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September 22, 2011 in Health Information and Management | Tags: Academic, Brad Hesse, CUNY SPS, Health Information Management, Healthcare, Higher Education, Paul Russo, Professional Studies, School of Professional Studies, Social Media, Sylvia Chou, Virtual Campus | by Paul Russo | Leave a comment
A few of you know that I was at University of Maryland during the last week in August to participate in a workshop on the applications of social media and emerging technologies. All of the speakers were excellent, but there are two that I wanted to point out to the health information management crowd. But the more I thought about it, these presentations should be of interest to many more SPS students, especially anyone interested in communication and culture, sociology, serving people with disabilities, and the business of healthcare. And for sure, anyone who wants to learn more about practical research.
The first was a talk by Sylvia Chou, a program director and research fellow at the National Cancer Institute. Dr. Chou gave a broad overview of how social media is being used to connect patients with patients, patients with providers, and providers with each other. She points to a number of challenges, but also shows the successes of online communities such as patientslikeme.com. Dr. Chou is a linguist and behavioral scientist.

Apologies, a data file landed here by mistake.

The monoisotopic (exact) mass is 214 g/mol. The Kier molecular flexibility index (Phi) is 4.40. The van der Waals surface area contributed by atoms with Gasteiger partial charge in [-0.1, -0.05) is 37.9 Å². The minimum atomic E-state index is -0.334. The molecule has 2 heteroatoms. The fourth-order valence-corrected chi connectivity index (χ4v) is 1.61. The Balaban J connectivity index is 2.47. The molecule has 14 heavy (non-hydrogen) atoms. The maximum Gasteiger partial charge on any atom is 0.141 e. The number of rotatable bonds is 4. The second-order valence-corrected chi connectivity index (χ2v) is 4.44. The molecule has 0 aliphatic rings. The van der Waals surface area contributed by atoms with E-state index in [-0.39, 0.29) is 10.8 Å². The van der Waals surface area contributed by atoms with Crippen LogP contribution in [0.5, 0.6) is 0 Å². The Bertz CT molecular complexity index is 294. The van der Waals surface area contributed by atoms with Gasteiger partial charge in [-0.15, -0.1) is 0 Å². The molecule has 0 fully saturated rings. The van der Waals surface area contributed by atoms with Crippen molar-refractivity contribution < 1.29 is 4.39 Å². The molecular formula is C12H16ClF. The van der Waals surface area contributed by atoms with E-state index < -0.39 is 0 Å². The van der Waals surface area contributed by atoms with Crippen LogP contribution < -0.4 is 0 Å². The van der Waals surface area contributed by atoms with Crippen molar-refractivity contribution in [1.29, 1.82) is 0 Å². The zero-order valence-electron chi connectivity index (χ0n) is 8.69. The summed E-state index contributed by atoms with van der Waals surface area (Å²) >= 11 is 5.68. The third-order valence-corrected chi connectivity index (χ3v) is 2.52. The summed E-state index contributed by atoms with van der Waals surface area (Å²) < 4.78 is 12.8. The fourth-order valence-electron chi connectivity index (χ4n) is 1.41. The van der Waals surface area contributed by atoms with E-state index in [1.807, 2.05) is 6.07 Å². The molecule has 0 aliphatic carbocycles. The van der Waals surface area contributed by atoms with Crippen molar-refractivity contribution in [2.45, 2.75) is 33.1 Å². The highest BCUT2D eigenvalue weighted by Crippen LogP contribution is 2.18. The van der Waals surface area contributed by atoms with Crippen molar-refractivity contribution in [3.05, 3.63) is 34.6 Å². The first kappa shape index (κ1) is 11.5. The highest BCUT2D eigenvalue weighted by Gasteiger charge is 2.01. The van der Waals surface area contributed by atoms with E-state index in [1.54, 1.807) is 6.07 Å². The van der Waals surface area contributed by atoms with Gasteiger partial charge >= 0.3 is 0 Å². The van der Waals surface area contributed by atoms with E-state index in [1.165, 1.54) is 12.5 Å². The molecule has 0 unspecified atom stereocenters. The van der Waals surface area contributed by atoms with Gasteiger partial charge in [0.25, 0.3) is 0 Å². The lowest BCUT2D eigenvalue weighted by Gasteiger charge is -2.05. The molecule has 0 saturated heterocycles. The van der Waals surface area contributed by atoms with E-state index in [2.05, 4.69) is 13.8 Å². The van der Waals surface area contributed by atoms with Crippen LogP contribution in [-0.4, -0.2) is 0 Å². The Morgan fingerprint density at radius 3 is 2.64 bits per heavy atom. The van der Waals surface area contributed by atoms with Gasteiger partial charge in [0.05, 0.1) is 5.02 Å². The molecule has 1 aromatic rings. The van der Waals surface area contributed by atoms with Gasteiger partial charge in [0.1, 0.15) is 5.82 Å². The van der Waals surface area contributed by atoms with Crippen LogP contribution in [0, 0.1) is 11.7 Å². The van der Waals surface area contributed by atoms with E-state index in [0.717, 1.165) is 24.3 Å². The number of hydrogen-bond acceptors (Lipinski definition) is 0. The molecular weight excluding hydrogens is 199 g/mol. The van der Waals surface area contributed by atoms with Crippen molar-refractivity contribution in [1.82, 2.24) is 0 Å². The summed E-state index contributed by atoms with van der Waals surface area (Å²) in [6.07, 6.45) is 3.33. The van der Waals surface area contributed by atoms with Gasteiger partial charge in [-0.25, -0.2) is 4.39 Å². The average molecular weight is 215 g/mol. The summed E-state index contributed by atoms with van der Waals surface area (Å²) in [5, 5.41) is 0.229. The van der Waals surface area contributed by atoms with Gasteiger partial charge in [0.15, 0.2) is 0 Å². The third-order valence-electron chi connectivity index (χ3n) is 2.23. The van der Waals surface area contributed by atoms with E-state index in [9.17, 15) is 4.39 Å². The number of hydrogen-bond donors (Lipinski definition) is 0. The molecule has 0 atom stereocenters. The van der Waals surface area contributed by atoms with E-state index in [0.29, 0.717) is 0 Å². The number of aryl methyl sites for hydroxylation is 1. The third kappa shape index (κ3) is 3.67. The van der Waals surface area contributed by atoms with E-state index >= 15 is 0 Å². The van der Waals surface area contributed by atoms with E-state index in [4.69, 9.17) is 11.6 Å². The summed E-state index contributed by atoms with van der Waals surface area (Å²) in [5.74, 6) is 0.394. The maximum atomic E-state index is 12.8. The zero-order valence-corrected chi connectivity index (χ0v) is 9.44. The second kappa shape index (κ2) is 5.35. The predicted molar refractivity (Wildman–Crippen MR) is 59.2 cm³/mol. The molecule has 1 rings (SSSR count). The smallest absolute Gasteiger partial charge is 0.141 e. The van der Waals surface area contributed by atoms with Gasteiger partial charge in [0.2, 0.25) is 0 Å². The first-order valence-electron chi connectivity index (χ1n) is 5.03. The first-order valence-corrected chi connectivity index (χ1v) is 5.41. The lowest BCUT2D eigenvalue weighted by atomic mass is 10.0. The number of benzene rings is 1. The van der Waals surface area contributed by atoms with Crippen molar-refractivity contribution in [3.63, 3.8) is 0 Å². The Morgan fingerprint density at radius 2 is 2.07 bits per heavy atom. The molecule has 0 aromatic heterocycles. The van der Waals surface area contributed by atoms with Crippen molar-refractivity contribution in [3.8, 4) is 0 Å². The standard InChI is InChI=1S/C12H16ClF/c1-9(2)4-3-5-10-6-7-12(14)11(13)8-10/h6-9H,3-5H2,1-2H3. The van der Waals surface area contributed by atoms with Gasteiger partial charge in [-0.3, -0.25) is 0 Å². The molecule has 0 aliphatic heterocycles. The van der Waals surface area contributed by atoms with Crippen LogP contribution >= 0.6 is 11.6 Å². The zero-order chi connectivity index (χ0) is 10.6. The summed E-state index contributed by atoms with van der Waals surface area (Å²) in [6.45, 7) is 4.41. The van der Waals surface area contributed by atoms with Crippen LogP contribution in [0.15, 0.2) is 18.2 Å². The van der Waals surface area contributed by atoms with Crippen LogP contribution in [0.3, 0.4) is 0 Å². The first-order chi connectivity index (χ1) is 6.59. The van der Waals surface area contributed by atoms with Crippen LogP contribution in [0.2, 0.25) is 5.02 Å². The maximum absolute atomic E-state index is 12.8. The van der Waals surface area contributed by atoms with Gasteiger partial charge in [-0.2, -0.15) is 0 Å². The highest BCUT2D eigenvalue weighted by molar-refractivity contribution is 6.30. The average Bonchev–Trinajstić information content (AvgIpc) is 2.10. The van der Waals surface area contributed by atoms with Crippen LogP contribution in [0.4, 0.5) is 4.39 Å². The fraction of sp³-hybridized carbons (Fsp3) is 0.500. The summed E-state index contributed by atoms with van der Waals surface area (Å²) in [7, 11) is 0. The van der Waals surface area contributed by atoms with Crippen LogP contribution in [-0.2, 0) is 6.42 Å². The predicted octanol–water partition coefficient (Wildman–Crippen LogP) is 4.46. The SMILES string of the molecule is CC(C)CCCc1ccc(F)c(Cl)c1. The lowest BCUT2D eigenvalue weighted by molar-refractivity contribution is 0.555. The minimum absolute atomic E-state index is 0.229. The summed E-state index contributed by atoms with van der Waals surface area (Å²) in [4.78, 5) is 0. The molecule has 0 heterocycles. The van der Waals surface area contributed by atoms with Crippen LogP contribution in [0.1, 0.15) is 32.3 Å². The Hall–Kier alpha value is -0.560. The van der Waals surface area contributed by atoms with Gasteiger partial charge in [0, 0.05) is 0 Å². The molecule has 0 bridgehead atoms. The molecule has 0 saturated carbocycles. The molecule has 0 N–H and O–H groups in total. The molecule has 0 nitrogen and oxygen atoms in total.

The second presenter, Dr. Brad Hesse, is Chief of the Heath Communication and Informatics Research Branch in the Behavioral Research Division at the National Cancer Institute. Dr. Hesse, a psychologist by training, conducts research in human computer interaction, health communication, medical informatics, and computer-supported decision making. In his presentation, he discusses the value of technology mediated social participation and the resulting opportunities in information studies for improving healthcare.
Much more to come.
Interim Academic Director, Health Information Management Programs and
Director of Online Programs
Dr. Sylvia Chou
Research Area: Patient-provider communication, social media, mixed methods research, health literacy, qualitative methods, health disparities, community-based participatory research
Dr. Brad Hesse
Research Area: Health communication, informatics research, human system integration